My Salvation Story
My early exposure to Christianity and my consequent desire to be saved like everyone else I knew explains why I didn’t see the miracle in my salvation. This, I presume, is unlike someone who unexpectedly encounters Christ, in which case the miracle of salvation becomes quite apparent.
Driven by fear
I went out for altar calls at nearly every meeting I attended, all because I wanted to escape hell.
I had heard of God’s ‘judgment day’ and dreaded it, especially because I was told that on that day, a big screen will replay our lives for all to see and bring all our secrets to the open. That I did things I wasn’t proud of and couldn’t imagine my secrets being revealed to the world made me want to avoid this in every way. So, I would often run out when an altar call was made in hopes of being spared the shame of this doom day.
I wasn’t running out in response to the love of God and what Jesus had availed for me. No. I ran out in fear – to be saved from hell and all it stood for.
It was amazing to watch people express their knowledge and assurance of being saved in ways I couldn’t. I never even felt saved despite responding to many altar calls, talk less of knowing that I was. That’s why I went out repeatedly, crying, wondering why Jesus wouldn’t just put me out of my misery. I was ignorant.
I was an unhappy person. I hated people but I somehow managed to properly hide this feeling of resentment. Besides being prone to what I’d call advanced anger, I was constantly overpowered by sensual lust. Several times, I would go for bible study, answer questions conveniently and return home feeling like filth. I learned at some point in my journey that I wasn’t alone in these struggles.
I found Love in a friend, who was willing to listen and not judge
I had met him in my second year at the university. After listening to me speak of my struggles, he never judged me. Instead, he took time to reveal to me my identity in Christ and why I never should be ruled by fear. Over time, listening to him made me desire what he had, but more importantly, I just wanted to be clean and to have the mind of a child again, free from lust and every sin I’d gotten myself into.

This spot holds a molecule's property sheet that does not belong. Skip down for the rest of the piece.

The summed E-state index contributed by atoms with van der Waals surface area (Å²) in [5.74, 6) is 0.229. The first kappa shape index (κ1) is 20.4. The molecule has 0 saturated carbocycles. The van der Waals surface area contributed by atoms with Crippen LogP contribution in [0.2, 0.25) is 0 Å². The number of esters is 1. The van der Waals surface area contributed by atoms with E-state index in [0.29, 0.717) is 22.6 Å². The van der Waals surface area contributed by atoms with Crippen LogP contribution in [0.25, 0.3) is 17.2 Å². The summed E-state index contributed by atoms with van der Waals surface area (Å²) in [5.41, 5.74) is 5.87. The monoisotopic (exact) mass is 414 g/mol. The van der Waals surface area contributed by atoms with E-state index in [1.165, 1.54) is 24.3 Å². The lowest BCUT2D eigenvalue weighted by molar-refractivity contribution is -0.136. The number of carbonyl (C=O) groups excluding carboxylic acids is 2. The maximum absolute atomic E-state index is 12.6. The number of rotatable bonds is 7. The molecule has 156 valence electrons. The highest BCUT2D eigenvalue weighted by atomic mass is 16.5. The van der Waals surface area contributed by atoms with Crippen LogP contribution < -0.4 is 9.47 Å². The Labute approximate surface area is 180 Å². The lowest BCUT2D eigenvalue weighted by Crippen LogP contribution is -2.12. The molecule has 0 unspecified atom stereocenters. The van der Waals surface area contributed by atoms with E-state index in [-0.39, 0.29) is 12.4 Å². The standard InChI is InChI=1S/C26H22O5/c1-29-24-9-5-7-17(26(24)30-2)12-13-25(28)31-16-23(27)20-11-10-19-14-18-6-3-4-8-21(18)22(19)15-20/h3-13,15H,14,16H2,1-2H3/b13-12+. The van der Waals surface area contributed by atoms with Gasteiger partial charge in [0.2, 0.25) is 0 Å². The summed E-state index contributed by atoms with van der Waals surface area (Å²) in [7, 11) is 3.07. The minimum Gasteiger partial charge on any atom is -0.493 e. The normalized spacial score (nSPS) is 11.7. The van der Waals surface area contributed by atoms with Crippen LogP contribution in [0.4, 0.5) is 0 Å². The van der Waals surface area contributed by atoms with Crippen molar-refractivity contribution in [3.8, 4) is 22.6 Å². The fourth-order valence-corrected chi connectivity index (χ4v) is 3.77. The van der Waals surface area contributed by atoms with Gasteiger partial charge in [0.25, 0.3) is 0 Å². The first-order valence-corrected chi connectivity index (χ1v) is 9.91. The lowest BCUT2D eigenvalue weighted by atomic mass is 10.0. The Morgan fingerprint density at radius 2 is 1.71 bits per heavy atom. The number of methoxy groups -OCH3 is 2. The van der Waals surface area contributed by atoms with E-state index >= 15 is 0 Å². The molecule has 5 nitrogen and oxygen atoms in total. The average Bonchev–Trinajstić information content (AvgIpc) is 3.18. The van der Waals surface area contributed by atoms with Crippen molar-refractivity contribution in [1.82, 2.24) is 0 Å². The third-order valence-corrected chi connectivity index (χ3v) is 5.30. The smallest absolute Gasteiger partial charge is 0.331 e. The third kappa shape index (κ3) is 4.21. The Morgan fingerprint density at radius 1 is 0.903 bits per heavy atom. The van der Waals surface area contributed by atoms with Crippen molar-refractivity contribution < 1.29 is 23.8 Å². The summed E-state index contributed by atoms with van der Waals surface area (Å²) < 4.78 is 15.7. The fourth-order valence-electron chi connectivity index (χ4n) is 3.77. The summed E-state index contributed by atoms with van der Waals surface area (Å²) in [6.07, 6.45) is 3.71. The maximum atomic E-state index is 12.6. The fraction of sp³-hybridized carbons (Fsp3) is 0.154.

This friend gave me some of Kenneth Hagin’s sermons. They often left me in tears. In them, I found the simplicity of the gospel and the possibility that I may have indeed been saved a long time ago. I could hardly believe it. It was a knowledge too simple, yet too high for me to comprehend.
I had always thought I could, by my acts, earn my way into God’s heart. I had thought keeping the commandments was the way out – isn’t it amazing how we who claim to be in the new covenant often live by the old? This was me until I stumbled on the part of God’s written word that made clear how NO ONE can be made right by keeping the commandments but my faith in Jesus (Romans 3:20-22). This was a shocker, although it was also easy to agree with. I mean, just one look at yourself and you can tell how well you fail at keeping God’s commandments.
An experience which changed me forever
In my inconsistent moments of studying God’s word, I came across a portion which spoke of Christ having died for us while we were yet sinners (Romans 5:8). This left me stunned! How could this be? How does one love so sacrificially? Being an in-my-feelings kind of person, I somewhat still wanted a sign that I wasn’t being misled by all this. I didn’t get the kind of sign I expected but I got an experience.
While in Law School not too long ago, I visited my school’s Chapel to pray. Before praying, I took some time to read Andrew Wommack’s “Spirit, Soul, and Body” and meditate on 2 Corinthians 5:17-19. While I prayed with that scripture, I saw… A man visited an orphanage and adopted children who were dirty, and not properly catered for. As he took them from the orphanage, He said to the person who had overseen the children before then, “I have legally adopted these and now, I have full rights over them.” He had fulfilled all the requirements for adopting them and now they were his.
These children hadn’t called for Him, it was He who took the decision to come for them. I found that this reflected what I had read in Romans 5, about how Christ gave Himself for us while we were yet sinners.
I cried but this time, with Joy in my heart. I was that dirty child He came to pick. I wasn’t clean, but He took me for himself, and lawfully. Even now, writing this puts a smile on my face.
I am God’s.
And now, whenever doubts creep in about my being redeemed, I remember that Romans 5 says that while I was still an enemy of God he made me His friend. I guess that’s what we have to do – fight our doubts and fears with His word of faith and life.
If God, and not I, was responsible for my salvation, shouldn’t I believe Him when He says I am saved? I believe His word, not my feelings! And even when I choose to forget all else, the knowledge that I am loved by Him never leaves me alone.
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